Education took center stage alongside health care on Monday night during Gov. Jay Nixon’s State of the State Address, as the governor called for a $150 million increase in education spending this year.
Delivering the first State of the State Address of his second term, Nixon proposed budget increases of $17 million for early childhood education, $100 million for K-12 education and $34 million for higher education.
“We expect better test scores, better graduation rates, more college degrees and more Missourians ready to compete for the best jobs in a global economy,” Nixon said.
In the GOP Response to Nixon’s address, House Speaker Tim Jones (R-Eureka) challenged the governor’s record on education, saying Nixon has a history of putting “the temporary benefits of entitlement funding ahead of lasting benefits of education.” Jones said the legislature has shown true leadership on the education front in recent years, and he cited legislators’ reversal of a proposed $106-million cut to funding for higher education last year as proof.
The $100 million Nixon has allocated for K-12 education in 2013 would cover the training of more teachers, the modernization of school equipment and the lengthening of the school year by six days. Missouri currently has the fourth-shortest school year in the country, Nixon said.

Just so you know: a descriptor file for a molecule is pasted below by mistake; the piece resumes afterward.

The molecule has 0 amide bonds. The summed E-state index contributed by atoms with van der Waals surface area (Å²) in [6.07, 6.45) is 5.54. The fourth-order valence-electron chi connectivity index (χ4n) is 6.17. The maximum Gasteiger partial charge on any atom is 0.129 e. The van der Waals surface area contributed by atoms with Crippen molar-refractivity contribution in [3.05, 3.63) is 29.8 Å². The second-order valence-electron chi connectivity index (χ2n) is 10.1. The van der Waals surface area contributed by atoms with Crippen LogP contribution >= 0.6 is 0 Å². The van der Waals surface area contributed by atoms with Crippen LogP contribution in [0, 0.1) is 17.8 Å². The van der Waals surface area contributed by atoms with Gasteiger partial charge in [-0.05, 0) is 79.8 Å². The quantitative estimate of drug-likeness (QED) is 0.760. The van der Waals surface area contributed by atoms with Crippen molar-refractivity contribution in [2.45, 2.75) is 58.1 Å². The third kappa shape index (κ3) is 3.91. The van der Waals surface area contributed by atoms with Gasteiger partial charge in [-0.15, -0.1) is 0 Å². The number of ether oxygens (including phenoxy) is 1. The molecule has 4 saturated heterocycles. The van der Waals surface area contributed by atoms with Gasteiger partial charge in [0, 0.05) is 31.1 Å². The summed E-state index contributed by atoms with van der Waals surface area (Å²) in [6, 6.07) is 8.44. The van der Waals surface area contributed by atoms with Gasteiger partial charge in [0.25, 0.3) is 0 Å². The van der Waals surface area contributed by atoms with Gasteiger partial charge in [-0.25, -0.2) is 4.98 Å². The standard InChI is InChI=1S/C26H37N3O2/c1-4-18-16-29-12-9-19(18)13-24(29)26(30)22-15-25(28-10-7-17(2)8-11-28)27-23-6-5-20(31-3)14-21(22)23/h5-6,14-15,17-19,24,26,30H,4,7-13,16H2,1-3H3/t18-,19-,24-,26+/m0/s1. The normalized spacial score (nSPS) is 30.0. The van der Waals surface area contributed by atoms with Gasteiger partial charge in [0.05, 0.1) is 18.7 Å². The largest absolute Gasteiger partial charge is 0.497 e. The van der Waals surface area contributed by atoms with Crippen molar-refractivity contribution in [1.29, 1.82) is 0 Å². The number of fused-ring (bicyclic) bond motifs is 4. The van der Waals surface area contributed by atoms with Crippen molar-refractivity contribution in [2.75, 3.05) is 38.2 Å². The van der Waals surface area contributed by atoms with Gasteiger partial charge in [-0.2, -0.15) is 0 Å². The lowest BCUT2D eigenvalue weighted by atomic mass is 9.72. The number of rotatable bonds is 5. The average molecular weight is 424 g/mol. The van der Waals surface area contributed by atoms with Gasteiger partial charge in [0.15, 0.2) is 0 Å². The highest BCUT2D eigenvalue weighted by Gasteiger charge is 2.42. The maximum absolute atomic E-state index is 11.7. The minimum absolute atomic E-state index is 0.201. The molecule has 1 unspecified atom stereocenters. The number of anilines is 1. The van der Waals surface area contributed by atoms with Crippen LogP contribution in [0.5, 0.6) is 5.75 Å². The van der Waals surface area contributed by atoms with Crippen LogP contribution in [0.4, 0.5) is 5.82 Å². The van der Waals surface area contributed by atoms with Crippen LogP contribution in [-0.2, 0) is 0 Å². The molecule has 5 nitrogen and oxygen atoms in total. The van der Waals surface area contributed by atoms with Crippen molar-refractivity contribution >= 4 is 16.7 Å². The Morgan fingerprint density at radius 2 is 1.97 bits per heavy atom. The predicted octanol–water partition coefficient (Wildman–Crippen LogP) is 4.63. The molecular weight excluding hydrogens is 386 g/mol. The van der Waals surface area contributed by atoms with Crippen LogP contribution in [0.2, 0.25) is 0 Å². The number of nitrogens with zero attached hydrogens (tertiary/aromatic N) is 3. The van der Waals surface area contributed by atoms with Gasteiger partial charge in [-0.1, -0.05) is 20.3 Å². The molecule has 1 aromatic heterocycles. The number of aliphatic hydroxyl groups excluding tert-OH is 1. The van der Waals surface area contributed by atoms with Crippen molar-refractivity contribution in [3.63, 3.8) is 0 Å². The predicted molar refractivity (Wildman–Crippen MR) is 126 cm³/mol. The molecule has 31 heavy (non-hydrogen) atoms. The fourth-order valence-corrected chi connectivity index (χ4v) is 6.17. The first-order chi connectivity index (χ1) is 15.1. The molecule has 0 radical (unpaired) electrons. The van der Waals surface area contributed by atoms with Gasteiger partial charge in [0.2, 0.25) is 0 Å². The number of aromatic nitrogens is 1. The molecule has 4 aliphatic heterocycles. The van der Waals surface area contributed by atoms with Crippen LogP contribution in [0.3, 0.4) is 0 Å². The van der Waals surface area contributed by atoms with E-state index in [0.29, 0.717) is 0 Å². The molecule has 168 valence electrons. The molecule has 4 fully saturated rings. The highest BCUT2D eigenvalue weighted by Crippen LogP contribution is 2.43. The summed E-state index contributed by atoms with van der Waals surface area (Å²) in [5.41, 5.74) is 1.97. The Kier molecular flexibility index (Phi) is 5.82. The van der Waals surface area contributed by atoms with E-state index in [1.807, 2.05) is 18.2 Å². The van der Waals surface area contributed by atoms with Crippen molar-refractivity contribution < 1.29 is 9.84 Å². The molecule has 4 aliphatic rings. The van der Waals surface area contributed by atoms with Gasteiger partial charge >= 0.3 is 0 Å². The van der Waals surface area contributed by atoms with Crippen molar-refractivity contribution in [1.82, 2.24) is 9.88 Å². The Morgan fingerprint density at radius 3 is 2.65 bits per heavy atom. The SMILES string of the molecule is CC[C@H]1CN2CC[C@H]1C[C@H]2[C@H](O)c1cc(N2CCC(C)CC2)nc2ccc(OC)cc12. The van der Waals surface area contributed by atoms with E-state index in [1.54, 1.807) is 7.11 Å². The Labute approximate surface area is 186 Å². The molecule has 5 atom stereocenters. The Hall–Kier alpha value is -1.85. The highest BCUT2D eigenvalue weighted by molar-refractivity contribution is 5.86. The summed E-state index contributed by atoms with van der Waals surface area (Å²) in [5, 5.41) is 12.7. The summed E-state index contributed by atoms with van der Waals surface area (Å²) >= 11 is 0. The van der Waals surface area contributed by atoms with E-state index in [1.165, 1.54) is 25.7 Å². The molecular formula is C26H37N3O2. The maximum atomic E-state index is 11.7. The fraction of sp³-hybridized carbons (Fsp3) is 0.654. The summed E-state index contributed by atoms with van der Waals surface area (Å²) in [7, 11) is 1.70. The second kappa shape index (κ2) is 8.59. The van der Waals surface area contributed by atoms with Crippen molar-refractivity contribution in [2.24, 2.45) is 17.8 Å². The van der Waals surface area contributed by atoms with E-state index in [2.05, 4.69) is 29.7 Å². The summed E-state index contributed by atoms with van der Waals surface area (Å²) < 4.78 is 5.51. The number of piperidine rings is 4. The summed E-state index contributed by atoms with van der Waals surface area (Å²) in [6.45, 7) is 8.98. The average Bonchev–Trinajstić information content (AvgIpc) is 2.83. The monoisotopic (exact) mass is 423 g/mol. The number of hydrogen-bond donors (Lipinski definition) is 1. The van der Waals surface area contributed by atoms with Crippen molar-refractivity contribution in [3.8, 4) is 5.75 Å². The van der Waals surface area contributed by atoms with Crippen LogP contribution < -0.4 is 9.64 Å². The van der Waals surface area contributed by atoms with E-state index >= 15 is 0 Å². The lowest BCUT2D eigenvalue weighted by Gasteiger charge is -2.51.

Mike Wood of the Missouri Teachers Association, the state’s largest K-12 teachers group, said Nixon did a good job of outlining his priorities.
“I think those priorities are quite bold,” said Wood, the associate executive director of governmental relations for the MTA, which has 44,000 members. “But I think the other purpose of his speech was to make his case and educate why he feels the initiatives are important.”
Nixon also proposed the issuance of a bond — to be paid for with money saved by the elimination of certain tax credits — that would establish a permanent fund dedicated, in part, to improving schools. The fund would support upgrades to classrooms and technology in schools across the state and help revamp science, technology, engineering and math facilities at the state’s universities.
The bond’s proceeds would also fund improvements to the Fulton State Mental Hospital and upgrades to state parks, Nixon said.
Wood said the educational piece of the proposed bond would be “useful for a number of districts for a number of years. The fact that it will be repaid each year … will leave money in that pool of money for other districts and future districts down the line.”